Philadelphia, 17 February, 1789. DEAR FRIEND, I have just received your kind letter of November 29th, and am much obliged by your friendly attention in sending me the receipt, which on occasion I may make trial of; but the stone I have being a large one, as I find by the weight it falls with when I turn in bed, I have no hope of its being dissoluble by any medicine; and having been for some time past pretty free from pain, I am afraid of tampering. I congratulate you on the escape you had by avoiding the one you mention, that was as big as a kidney bean; had it been retained, it might soon have become too large to pass, and proved the cause of much pain at times, as mine has been to me.
Having served my time of three years as president, I have now renounced all public business, and enjoy
the otium cum dignitate. My friends indulge me with their frequent visits, which I have now leisure to receive and enjoy. The Philosophical Society, and the Society for Political Inquiries, meet at my house, which I have enlarged by additional building, that affords me a large room for those meetings, another over it for my library now very considerable, and over all some lodging rooms. I have seven promising grandchildren by my daughter, who play with and amuse me, and she is a kind attentive nurse to me when I am at any time indisposed; so that I pass my time as agreeably as at my age a man may well expect, and have little to wish for, except a more easy exit than my malady seems to threaten.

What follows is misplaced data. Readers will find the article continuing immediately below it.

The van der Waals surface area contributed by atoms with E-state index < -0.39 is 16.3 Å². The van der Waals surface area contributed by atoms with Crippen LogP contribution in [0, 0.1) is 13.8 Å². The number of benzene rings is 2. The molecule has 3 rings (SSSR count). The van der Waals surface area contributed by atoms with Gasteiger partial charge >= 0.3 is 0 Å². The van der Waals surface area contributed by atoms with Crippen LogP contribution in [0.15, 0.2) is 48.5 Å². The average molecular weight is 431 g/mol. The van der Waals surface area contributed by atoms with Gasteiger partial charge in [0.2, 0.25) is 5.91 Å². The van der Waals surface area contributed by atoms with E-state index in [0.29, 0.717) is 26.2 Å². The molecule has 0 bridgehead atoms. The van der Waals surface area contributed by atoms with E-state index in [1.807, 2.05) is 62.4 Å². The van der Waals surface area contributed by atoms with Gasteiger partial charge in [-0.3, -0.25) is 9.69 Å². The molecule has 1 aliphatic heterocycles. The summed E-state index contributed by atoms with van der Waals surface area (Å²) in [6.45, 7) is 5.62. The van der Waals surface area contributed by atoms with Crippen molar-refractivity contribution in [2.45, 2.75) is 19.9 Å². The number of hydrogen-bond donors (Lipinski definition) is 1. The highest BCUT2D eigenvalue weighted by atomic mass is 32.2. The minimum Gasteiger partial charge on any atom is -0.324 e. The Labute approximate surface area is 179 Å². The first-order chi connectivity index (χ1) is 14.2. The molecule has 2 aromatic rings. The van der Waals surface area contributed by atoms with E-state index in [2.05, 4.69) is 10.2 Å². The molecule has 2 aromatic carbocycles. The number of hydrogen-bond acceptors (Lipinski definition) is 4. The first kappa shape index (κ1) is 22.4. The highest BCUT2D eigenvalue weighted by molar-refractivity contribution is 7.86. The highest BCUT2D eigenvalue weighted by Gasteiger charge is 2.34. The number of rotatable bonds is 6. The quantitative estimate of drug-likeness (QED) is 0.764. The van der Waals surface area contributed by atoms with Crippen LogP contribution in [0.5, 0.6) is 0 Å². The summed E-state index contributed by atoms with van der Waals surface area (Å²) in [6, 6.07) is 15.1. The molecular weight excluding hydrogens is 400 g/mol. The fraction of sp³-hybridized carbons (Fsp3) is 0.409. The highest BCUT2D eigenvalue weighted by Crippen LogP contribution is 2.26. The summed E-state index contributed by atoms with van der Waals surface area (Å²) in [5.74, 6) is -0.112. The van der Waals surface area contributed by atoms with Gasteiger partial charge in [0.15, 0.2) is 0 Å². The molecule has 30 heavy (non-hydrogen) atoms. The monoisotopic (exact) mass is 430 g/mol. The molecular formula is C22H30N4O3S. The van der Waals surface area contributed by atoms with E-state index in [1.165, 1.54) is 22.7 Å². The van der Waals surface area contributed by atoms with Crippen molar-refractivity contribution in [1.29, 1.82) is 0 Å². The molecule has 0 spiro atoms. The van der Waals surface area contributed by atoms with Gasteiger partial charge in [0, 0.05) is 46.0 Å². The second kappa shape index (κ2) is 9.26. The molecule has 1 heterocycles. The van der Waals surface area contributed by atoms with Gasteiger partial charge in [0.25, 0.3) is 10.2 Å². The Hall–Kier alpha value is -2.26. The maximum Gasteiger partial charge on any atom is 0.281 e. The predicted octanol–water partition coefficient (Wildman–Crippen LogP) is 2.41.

The deafness you complain of gives me concern, as if great it must diminish considerably your pleasure in conversation. If moderate, you may remedy it easily and readily, by putting your thumb and fingers behind your ear, pressing it outwards, and enlarging it, as it were, with the hollow of your hand. By an exact experiment I found, that I could hear the tick of a watch at forty-five feet distance by this means, which was barely audible at twenty feet without it. The experiment was made at midnight when the house was still.
I am glad you have sent those directions respecting ventilation to the Edinburgh Society. I hope you have added an account of the experience you had of it at Minorca. If they do not print your paper, send it to me, and it shall be in the third volume, which we are about to publish of our Transactions.
Mrs. Hewson joins with us in best wishes for your health and happiness. Her eldest son has gone through his studies at our college, and taken his degree. The youngest is still there, and will be graduated this sumVOL. X.
mer. My grandson presents bis respects; and I am ever, my dear friend, yours most affectionately,
P. S. You never mention the receipt of any letters from me. I wish to know if they come to hand, particularly my last enclosing the Apologue. You mention some of my old friends being dead, but not their names.
TO MRS. CATHERINE GREENE.
Philadelphia, 2 March, 1789. DEAR FRIEND, Having now done with public affairs, which have hitherto taken up so much of my time, I shall endeavour to enjoy, during the small remainder of life that is left to me, some of the pleasures of conversing with my old friends by writing, since their distance prevents my hope of seeing them again.
I received one of the bags of sweet corn you were so good as to send me a long time since, but the other never came to hand. Even the letter mentioning it, though dated December 10th, 1787, has been above a year on its way; for I received it but about two weeks since from Baltimore in Maryland. The corn I did receive was excellent, and gave me great pleasure. Accept my hearty thanks.
I am, as you suppose in the abovementioned old letter, much pleased to hear, that my young friend Ray is “smart in the farming way," and makes such substantial fences. I think agriculture the most honorable of all employments, being the most independent. The farmer has no need of popular favor, nor the favor of the great; the success of his crops depending only